The landmark Wilshire Boulevard Temple building is associated with many of the men who invented the motion picture industry. Many of them were legends: the Warner brothers were members, Louis B. Mayer, the Laemmle’s and Irving Thalberg. But by the 1970s, the Jewish population had substantially moved west in an exodus from the city center. Many of the historic sanctuaries in the city were sold as congregations moved out of the central core.

The Temple was designed by A.M. Edelman with consulting architects Allison and Allison, is Moorish in design, with some Byzantine exterior details. It is reminiscent of early Renaissance but essentially is a totally modern composition. It’s a steel-framed building with cast-in-place concrete walls and floor, with a concrete shell dome that’s a 100 feet in diameter and rises 110 feet off the floor.

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I’m going to speak about the preservation issues before discussing the master plan. Every aspect of the building suffered from deferred maintenance. The good news was that the Temple had not been insensitively altered; the bad news was that no significant improvements or repairs had been made over the years to improve its continued life.

The building is constructed of steel, cast concrete, precast concrete, cast in place concrete, marble and granite. Every single surface exhibited deterioration – water infiltration and causing potential falling hazards. Every surface and material has been fully inspected and documented, and repair procedures developed. The exterior dome, originally covered in mosaic-patterned tile, obviously leaked and was covered in copper in the 1940’s. We determined that those tiles were still in place, although not viable for reuse. They would have had to be removed, a waterproof membrane installed on the concrete shell, and the tiles replaced. A suspended plaster coffered ceiling exhibited sign of efflorescence. A large piece of plaster fell to the sanctuary floor one evening causing the sanctuary to be closed until a safety net could be installed. The dome is being restored and painted to match the original color scheme.

In researching historic photos it was determined that the base plinth stone, now delaminating, was once black, as were the marble bands interspersed on the plaster facades, when the building opened. Over the years that stone calcified, developed a gray surface, and visually disappeared into the building. We are replacing the base with black granite, and are honing and sealing the marble bands to bring them back to their original black and white coloring.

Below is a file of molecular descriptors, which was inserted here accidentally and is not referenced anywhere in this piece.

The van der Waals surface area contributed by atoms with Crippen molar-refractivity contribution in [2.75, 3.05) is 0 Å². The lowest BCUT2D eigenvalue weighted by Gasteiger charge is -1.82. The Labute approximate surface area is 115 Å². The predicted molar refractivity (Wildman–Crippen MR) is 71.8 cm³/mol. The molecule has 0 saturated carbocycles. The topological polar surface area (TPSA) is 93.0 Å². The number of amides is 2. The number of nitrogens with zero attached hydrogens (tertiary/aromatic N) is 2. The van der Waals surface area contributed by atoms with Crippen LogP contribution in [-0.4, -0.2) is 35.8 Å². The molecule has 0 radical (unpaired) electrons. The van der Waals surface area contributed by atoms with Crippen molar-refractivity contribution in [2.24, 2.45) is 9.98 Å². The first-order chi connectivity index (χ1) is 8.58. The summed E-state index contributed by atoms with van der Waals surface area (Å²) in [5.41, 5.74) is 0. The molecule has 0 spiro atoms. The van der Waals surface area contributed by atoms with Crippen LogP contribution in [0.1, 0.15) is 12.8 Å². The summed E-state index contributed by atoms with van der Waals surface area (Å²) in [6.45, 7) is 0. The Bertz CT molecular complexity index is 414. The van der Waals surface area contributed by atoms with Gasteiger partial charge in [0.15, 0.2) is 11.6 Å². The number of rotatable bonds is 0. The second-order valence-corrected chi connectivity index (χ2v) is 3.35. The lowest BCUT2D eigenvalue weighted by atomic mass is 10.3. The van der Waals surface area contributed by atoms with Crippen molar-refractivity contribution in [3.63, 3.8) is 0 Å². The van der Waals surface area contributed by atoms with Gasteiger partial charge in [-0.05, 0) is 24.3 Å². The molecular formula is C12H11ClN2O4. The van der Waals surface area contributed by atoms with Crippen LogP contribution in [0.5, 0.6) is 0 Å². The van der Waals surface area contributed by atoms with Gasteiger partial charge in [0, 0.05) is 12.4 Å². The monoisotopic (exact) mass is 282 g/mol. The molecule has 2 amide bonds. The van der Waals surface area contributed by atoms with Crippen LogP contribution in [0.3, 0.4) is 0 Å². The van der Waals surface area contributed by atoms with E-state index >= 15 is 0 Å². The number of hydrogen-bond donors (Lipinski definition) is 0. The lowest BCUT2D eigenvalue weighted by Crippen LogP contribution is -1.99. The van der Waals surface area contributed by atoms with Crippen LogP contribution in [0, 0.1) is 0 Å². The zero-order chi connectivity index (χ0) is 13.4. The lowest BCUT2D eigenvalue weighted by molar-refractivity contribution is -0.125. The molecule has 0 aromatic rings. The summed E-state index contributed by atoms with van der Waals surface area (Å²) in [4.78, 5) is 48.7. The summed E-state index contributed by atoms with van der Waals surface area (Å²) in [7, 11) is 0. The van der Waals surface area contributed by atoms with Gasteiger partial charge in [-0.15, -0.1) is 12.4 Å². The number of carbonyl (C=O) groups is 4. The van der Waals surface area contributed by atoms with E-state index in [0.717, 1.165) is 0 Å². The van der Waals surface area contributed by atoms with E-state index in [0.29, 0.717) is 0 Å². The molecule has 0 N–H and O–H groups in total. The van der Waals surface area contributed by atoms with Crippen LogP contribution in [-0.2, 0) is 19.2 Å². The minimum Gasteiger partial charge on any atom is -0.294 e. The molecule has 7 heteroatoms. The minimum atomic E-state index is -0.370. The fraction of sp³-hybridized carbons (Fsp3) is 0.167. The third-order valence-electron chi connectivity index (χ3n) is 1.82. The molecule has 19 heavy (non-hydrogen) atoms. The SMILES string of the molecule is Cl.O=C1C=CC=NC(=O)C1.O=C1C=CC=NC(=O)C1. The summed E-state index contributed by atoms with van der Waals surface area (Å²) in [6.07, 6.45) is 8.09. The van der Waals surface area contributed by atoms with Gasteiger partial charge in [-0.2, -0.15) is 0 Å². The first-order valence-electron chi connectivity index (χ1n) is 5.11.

The building has been totally stripped of all paint and coatings. It wasn’t the yellow color originally; it appears to have been a brownish-taupe color, which is the coating color we selected as the restored finish. The kasota stone exterior steps are being repaired. The rose window is a beautiful composition of cast-stone surrounds and leaded glass. It has, as well as the other leaded glass windows, been de-installed for conservation. The cast-stone, which had substantive cracks, is being repaired and the glass is being cleaned and re-leaded at Judson Studios in Highland Park, one of the most well-known art-glass restorers in the country.

One of the building’s structural challenges is that the very heavy dome sits on a steel-framed drum, and walls. Although the building never had substantive earthquake damage, the Structural Engineer performed a Tier 1 and a Tier 2 report and a model to determine the appropriate seismic retrofit. The studies demonstrated that the diagonal walls of the sanctuary’s octagonal shape were the most vulnerable and showed potential failure. Our solution was to insert four new shear walls from the basement to the top of the drum. The challenge was that there was decorative historic material on both sides of the walls, requiring a decision of which historic fabric could be more easily removed and replaced. We are also inserting steel columns between the high tripartite windows on the east and west, and adding carbon fiber on the low roof.

Below the sloped sanctuary floor is a plenum with vent openings, which is how ventilation was originally supplied to the building – a very common practice in supplying air in theaters, particularly in the early 20thcentury. Air blown over blocks of ice created cool-moving air which rose up through the openings in the floor. We are reusing this plenum space to supply air-conditioning and heating to the sanctuary. The challenge, of course, is to develop a system where the air is distributed in a way in which the acoustic envelope is not violated. Therefore, this whole plenum will be lined with acoustic treatments, as are the ducts. And any equipment or piping suspended from the ceiling will be on acoustic-isolation hangers.